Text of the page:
Some movie reviews, I think. I’ll try my best not to be spoilery, but I make no guarantees. You wanna roll with me, boy, that’s the chance you take. Sorry to lump them all together, but some won’t be long enough to support a post all on their own.
The Hobbit: The Desolation of Smaug: Okay, I loved the Lord of the Rings movies. I thought loving The Hobbit wouldn’t be an issue; I’ve read the book easily 100 times. But I’ll be damned if Pete Jackson isn’t making me feel like I might not even buy it on DVD.
Everyone hates snobby readers who insist the book is better, but honestly, it’s not only better but a hell of a lot shorter. It could easily fit into one movie if they would stop putting in all kinds of crap that wasn’t in the book.
Let’s begin with the most egregious: Legolas (and with him, the special lady elf Evangeline Lilly). Not in the book. Shameless pandering to LotR fans who I guess are incapable of enjoying a Middle Earth film without the blonde bombshell. In fact, that whole detour to see the elves was a fabrication with probably the only purpose being to drag these two in (as well as head elf Thranduil or, as he’ll always be to me, the Pie Maker. Sorry, Lee Pace. I really, really loved that TV show).
Romantic Kili: No, no, no. The dwarves in the book, with the exception of Thorin, were a step above Snow White’s clan in character development (or maybe below — at least hers had helpfully descriptive names). I don’t understand the need to give Kili a romantic subplot, but I’d be more upset if Aidan Turner wasn’t even bigger eye candy than Legolas.
I’d go so far as to say we don’t even need Legolas with Kili around. Wonder if this isn’t an attempt at drumming up a Twilight-type rivalry among fangirls. Please, god, no.
The politics of Laketown: Boring, and again a fabrication. Bard wasn’t a troublemaker, just a guy that was very, very good with a bow. And no sinister local government. Don’t know why anyone should care about this when there’s a very large dragon living next door.
The dragon: Of course this part was my favorite, with Benedict Cumberbatch as Smaug. One tiny quibble would be he’s nearly unrecognizable with all the effects piled onto his perfect voice. If Pete had ever heard him as the Angel Islington in the BBC radio remake of “Neverwhere,” he’d know the man can pull off supernatural and terrifying just fine without enhancements. Chills, I tell you. Here he could practically be anyone.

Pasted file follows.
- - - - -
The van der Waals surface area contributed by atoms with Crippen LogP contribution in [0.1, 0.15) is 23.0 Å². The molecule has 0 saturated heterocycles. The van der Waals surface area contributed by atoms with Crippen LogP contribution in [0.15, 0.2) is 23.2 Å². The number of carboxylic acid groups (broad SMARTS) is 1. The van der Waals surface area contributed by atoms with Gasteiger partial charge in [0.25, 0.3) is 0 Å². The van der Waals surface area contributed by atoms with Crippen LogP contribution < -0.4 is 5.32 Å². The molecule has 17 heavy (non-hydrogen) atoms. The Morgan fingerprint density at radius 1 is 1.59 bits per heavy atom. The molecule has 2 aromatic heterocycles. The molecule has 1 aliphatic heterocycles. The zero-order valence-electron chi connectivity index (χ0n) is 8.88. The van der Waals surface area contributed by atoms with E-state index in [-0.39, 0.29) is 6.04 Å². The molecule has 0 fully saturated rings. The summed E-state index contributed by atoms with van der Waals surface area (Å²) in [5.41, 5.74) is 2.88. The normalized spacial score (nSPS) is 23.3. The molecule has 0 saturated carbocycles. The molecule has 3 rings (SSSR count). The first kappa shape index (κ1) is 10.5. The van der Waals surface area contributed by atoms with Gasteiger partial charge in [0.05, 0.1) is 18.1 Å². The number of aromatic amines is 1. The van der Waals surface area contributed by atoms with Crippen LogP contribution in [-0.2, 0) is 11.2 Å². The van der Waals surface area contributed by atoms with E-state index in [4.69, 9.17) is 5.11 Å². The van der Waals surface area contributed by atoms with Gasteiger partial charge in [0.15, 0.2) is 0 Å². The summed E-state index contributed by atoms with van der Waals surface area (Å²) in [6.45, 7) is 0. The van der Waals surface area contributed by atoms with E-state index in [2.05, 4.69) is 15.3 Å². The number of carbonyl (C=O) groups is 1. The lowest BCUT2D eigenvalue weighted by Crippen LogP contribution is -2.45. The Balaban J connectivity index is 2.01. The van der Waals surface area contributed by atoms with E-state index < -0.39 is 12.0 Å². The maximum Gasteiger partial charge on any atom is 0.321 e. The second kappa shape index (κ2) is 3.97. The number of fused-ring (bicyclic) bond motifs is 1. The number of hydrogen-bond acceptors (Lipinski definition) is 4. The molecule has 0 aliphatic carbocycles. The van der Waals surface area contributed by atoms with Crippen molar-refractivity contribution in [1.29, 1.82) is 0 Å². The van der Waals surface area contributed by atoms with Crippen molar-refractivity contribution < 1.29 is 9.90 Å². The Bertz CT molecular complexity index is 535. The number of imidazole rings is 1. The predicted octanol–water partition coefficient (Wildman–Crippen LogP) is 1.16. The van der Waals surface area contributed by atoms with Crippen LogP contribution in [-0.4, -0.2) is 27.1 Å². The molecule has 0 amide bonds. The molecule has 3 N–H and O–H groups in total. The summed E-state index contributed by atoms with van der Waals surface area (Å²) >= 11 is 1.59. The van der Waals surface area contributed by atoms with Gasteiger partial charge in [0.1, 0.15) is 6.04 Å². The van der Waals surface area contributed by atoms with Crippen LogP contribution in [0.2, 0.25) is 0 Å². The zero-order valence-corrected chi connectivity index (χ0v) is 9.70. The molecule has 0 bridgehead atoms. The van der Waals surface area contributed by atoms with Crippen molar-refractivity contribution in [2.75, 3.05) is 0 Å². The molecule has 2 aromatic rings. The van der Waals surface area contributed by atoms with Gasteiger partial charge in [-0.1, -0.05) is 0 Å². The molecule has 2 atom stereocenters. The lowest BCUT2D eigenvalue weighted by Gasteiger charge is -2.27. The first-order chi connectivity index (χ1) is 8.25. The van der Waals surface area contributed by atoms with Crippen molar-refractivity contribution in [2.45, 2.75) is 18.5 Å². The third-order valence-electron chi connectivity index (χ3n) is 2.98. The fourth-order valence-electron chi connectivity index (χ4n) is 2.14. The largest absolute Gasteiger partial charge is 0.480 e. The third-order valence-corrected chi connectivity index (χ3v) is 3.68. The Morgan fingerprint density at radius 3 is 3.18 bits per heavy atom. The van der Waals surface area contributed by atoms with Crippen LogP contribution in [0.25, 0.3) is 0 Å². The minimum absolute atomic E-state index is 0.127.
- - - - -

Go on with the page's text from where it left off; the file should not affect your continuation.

And what’s left for #3? From what I remember (and I remember perfectly), this movie leaves off smack in the middle of act three. I read a blurb where Pete said “Everyone thinks the story is about the dragon. It’s not.” Which means, I guess, we’re in for a 2-1/2 hour Battle of Five Armies, which is all that’s left. Sounds exhausting.
12 Years a Slave: How could we not see this given all the hype? Not to say it doesn’t deserve it. It’s powerful and appalling and moving, and like Schindler’s List probably only watchable once. Michael Fassbender deserves the award for his portrayal of an unhinged, unpredictable owner who prefers his slave Patsy to his own wife, and of course Chiwetel Ejiofor as a free man who suddenly finds himself a slave, shipped several states away with absolutely no way to contact anyone for help. His helplessness and frustration are palpable, and the scene when a cruel overseer pushes him an inch too far and he retaliates by turning on him and beating him will have you cheering (until he faces his punishment for it). My one complaint is, after the agony of his captivity, his release and salvation is over far too quickly and unsatisfyingly. Even more so when the end titles reveal that his kidnappers escaped prosecution. But we need to be reminded how terrible and barbaric this part of our history was. Yes, we all know intellectually slavery was bad. But this movie drives it home in a way we haven’t seen since Roots, and might have forgotten.